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A bane of programming is repeating code and dealing with a myriad of types. The natural response to type overload is to limit the number of types. This runs counter to the intent of types however, as they are there to help us. Something that makes us avoid them is bad. Yet having to write specialized code for different types is always a hassle. This is where templates come in: they allow you to write one piece of code that applies to a lot of different types.


The idea of templates and auto-typing are actually very closely related. It really does appear that if one took both to their extreme it would end up being one feature. Consider this simple example.

int op( int a, int b)
{ return a + b; }

int q = op( 2, 3 );

op should really be a template since it can apply to any types which can be added together. We could start sticking the word auto in everywhere, but it makes sense to just allow the following instead.

op( a, b )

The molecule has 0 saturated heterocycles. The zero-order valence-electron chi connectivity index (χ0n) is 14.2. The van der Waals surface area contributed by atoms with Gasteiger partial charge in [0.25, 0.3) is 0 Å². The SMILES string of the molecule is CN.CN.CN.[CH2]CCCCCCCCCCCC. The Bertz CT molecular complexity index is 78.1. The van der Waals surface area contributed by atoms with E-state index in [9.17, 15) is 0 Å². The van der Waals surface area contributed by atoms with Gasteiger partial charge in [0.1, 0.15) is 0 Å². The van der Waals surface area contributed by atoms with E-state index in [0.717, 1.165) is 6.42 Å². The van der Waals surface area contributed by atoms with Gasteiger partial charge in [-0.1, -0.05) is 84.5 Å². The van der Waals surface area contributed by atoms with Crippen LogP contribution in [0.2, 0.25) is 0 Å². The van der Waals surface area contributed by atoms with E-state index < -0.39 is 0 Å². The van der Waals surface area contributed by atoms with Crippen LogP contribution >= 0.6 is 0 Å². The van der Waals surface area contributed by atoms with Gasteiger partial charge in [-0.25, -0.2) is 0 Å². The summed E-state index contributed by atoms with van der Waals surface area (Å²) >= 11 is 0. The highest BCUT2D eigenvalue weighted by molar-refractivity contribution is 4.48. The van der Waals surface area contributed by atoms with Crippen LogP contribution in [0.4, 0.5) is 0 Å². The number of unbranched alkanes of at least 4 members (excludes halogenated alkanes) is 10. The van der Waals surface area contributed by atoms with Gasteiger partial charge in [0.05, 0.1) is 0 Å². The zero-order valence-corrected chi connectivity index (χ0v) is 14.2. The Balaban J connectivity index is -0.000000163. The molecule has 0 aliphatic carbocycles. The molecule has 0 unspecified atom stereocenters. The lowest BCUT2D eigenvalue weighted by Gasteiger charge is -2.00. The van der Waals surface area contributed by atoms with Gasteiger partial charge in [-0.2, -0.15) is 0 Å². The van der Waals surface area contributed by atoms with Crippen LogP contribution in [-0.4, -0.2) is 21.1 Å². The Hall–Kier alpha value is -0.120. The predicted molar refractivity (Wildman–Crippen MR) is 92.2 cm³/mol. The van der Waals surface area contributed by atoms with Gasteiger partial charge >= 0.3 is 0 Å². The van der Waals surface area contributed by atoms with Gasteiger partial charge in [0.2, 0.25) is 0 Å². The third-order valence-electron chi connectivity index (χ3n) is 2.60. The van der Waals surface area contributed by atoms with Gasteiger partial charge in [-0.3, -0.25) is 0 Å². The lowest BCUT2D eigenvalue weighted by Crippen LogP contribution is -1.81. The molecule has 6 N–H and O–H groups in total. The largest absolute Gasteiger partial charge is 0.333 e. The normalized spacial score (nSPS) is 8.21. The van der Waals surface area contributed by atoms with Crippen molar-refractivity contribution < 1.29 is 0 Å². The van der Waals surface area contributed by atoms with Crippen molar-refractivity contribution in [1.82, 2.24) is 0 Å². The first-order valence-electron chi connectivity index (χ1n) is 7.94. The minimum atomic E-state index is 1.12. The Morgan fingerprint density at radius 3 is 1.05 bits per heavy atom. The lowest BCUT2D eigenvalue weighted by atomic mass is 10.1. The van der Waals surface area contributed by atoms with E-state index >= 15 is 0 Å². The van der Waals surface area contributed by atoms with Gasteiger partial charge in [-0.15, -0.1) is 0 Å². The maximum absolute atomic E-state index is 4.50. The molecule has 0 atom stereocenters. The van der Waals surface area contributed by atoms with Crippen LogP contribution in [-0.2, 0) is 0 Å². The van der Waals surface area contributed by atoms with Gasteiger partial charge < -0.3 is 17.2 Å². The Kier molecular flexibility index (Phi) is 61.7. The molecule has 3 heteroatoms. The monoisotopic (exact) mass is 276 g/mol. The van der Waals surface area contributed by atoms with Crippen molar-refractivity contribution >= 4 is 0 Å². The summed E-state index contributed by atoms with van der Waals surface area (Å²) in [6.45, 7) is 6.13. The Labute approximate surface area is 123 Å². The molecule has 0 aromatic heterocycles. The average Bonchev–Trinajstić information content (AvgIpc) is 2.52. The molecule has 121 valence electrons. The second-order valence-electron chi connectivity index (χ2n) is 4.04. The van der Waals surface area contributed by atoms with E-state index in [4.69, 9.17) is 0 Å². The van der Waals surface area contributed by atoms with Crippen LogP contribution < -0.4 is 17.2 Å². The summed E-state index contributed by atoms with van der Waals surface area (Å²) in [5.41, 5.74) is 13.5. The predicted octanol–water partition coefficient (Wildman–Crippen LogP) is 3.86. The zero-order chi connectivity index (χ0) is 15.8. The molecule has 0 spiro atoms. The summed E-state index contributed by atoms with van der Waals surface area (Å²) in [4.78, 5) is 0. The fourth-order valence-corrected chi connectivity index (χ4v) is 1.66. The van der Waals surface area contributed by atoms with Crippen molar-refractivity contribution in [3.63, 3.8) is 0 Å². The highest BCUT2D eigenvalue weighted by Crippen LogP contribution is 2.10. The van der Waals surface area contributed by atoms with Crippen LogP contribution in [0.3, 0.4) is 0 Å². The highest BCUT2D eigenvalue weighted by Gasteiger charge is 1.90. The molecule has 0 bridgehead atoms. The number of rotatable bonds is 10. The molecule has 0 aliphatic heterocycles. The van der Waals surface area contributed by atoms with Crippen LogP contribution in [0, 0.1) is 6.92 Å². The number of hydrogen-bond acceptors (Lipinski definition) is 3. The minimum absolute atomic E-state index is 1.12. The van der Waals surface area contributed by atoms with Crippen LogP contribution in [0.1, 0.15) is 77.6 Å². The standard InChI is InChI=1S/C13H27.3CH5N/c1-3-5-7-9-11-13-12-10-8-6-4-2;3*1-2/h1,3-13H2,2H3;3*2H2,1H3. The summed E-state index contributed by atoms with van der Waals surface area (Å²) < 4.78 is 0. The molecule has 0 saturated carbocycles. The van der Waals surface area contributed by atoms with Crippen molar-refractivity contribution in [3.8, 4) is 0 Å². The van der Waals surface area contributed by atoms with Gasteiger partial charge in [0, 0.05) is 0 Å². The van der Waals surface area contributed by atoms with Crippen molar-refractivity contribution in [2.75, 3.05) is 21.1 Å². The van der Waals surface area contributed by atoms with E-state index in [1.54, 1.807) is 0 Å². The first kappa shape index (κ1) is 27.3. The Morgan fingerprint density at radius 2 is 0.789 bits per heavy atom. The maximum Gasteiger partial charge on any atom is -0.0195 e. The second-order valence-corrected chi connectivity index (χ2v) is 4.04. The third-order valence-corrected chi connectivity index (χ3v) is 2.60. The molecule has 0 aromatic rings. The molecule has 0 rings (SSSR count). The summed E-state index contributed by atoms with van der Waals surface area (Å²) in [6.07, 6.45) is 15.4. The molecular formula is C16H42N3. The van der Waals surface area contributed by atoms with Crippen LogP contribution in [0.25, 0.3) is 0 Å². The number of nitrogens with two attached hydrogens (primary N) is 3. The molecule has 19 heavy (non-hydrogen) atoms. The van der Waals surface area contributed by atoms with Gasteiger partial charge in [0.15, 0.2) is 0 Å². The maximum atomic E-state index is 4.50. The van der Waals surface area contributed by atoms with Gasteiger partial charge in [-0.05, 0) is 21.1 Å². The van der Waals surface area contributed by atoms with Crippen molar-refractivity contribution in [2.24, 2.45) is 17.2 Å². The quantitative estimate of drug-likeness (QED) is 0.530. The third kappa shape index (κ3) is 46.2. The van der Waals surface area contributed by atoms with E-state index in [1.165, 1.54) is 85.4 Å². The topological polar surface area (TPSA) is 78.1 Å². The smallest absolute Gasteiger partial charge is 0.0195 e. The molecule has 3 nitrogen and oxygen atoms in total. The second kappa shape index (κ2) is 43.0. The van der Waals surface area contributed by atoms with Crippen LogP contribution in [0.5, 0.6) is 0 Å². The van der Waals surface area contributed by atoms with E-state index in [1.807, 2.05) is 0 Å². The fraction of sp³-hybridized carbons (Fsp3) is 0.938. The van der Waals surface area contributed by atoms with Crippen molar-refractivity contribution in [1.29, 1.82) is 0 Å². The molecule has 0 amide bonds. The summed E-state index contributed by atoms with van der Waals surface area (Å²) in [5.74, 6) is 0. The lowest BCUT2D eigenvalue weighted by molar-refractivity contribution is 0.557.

{ return a + b; }
q = op(2,3);

Just let the compiler figure out what types are involved.


With complete auto-typing the standard template capabilities like collections and parametric functions become a natural part of the language. The danger here, if we look at C++, is that all the code has to remain inside header files and be available to all units that need to use it. This issue will have to be addressed: somehow a packaging system will have to allow code to reside in its own file.

For interfacing with other languages and systems some way to export specific versions of the functions, and possibly classes, will be required. This further implies that the compiler will actually be capable of generating the typed code and not just generic code. For performance reasons this is a boon. However, if every minor variation of a type produces new code it will produce too much code. So an intelligent compiler will somehow have to know when it can reuse the same code.


Does such a requirement imply up-typing or just down-typing. Up-typing means the type to which the return of a function is assigned can influence the typing on the function itself. This sounds great and has many practical uses, but has one major drawback: to implement up-typing you need a constraint system in the compiler. A constraint system however requires an extreme amount of memory and processing time to produce an actual stable solution. So while desired, it may not be feasible. Perhaps a limited form would be possible.

Obviously this just scratches the surface of auto-typing. A great deal of more definition and clarification will be required to produce a usable solution.